ARCHIVE STORY: Report shows Winnebago Tribe Council members acce - KTIV News 4 Sioux City IA: News, Weather and Sports

ARCHIVE STORY: Report shows Winnebago Tribe Council members accepted thousands of dollars in gifts from WinnaVegas Casino


A fact-finding committee released a report of the Winnebago Tribe financial records, showing that Winnebago Tribal Council members accepted hundreds of thousands of dollars from the WinnaVegas Casino Resort. Tribal Council also received gift certificates and compensations totaling thousands of dollars.

Winnebago Tribal Chairman John Blackhawk says he initially thought the money worked as a sort of 'employee bonus.'

He says the council members received prepaid credit cards from the casino during the holidays, and while working extra time to hire a new general manager for WinnaVegas.

"As a council member, we also have the oversight of the casino," Blackhawk said. "We hire the general manager. That was the activity that we were involved in."

The report, done by a fact-finding committee organized by the tribe, shows that tribal administration received $301,000 from the WinnaVegas Casino Resort in prepaid credit cards in fiscal year 2014.

The WinnaVegas Casino also issued $132,725 in gift certificates to tribal administration over fiscal years 2012 and 2014.

A group, calling themselves the Winnebago Tribe for the People, says the tribal council members should be held accountable for accepting these gifts.

"They need to go to jail, they need to go to prison for what they did," Winnebago Tribe for the People group leader Keely Bassette said. "That's theft, that's public corruption, that's abuse of power. And that's not something our people are going to stand for anymore."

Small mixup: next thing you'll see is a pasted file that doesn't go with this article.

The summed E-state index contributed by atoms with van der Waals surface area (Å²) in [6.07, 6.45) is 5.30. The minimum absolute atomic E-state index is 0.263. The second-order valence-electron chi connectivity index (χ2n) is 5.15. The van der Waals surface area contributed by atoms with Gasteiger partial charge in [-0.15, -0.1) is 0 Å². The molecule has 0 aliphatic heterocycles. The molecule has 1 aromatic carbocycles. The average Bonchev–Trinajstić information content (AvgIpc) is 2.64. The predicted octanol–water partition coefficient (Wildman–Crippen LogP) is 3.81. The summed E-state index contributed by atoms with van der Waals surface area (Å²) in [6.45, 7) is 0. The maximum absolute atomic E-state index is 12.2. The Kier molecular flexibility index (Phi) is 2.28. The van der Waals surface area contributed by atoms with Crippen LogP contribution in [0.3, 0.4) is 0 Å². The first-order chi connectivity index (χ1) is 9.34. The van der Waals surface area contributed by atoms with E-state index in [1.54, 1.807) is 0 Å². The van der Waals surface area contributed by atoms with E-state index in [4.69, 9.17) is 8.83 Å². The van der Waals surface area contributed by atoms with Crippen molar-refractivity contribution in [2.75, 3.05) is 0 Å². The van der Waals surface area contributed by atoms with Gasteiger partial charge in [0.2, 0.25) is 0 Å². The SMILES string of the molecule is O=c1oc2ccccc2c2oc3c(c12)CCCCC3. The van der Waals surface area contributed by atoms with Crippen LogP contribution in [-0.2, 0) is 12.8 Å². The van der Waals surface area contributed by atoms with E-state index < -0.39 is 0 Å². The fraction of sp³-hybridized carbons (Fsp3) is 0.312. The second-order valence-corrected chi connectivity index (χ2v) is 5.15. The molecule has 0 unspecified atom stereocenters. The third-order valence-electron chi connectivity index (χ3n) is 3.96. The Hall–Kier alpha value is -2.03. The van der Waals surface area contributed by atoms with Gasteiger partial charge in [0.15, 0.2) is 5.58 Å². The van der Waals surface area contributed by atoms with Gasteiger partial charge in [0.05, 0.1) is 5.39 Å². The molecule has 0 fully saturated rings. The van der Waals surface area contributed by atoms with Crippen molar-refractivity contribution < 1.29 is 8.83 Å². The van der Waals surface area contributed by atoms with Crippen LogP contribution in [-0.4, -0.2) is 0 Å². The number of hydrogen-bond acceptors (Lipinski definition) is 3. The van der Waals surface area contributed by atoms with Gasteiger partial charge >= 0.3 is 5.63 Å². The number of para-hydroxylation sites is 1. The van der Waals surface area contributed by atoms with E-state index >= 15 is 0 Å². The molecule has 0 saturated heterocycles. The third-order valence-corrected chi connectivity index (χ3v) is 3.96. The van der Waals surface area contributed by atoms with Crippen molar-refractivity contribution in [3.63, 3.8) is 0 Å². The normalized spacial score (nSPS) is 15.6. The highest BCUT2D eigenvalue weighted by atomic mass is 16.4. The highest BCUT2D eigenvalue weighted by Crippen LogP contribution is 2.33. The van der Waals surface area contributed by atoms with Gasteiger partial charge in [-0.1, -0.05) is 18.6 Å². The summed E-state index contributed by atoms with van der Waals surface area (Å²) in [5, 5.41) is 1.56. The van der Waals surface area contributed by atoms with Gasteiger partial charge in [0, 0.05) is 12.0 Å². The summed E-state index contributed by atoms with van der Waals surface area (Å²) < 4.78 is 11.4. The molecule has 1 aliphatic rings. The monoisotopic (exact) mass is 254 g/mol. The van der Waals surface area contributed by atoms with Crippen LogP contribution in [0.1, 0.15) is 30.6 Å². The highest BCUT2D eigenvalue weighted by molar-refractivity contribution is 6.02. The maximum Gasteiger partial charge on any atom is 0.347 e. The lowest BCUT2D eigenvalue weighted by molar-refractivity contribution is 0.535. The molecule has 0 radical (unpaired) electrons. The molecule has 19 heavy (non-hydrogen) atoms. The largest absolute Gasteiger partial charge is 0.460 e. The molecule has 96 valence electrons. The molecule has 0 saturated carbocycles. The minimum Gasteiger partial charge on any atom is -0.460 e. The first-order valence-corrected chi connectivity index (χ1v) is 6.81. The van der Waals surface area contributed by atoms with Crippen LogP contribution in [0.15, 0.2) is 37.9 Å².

Blackhawk says they've discontinued the program, and they've been proactive about handling the situation.

"When the rumors began in December, I'm the one that went to our controller at the casino, I'm the one that went to the gaming commission. I'm the one that said, 'let's find this out.'"

Tribal members say the small community has been hit hard, because the people they're accusing of stealing funds are family and friends.

"They need to step down and let us move on," Kellie Snow said. "We didn't ask for this. But we ask questions about this, and we ask people to be accountable."

Blackhawk says that for the time being, the council plans to look over the report and make the necessary legal adjustments to ensure that they're in compliance with the law.

The report includes findings on eleven separate areas of the tribe's finances.

Some of those findings showed that the tribe's treasurer approved employee loans that haven't been paid back, and show that the council members have received a total of more than $300,000 dollars in raises since 2012.

Powered by Frankly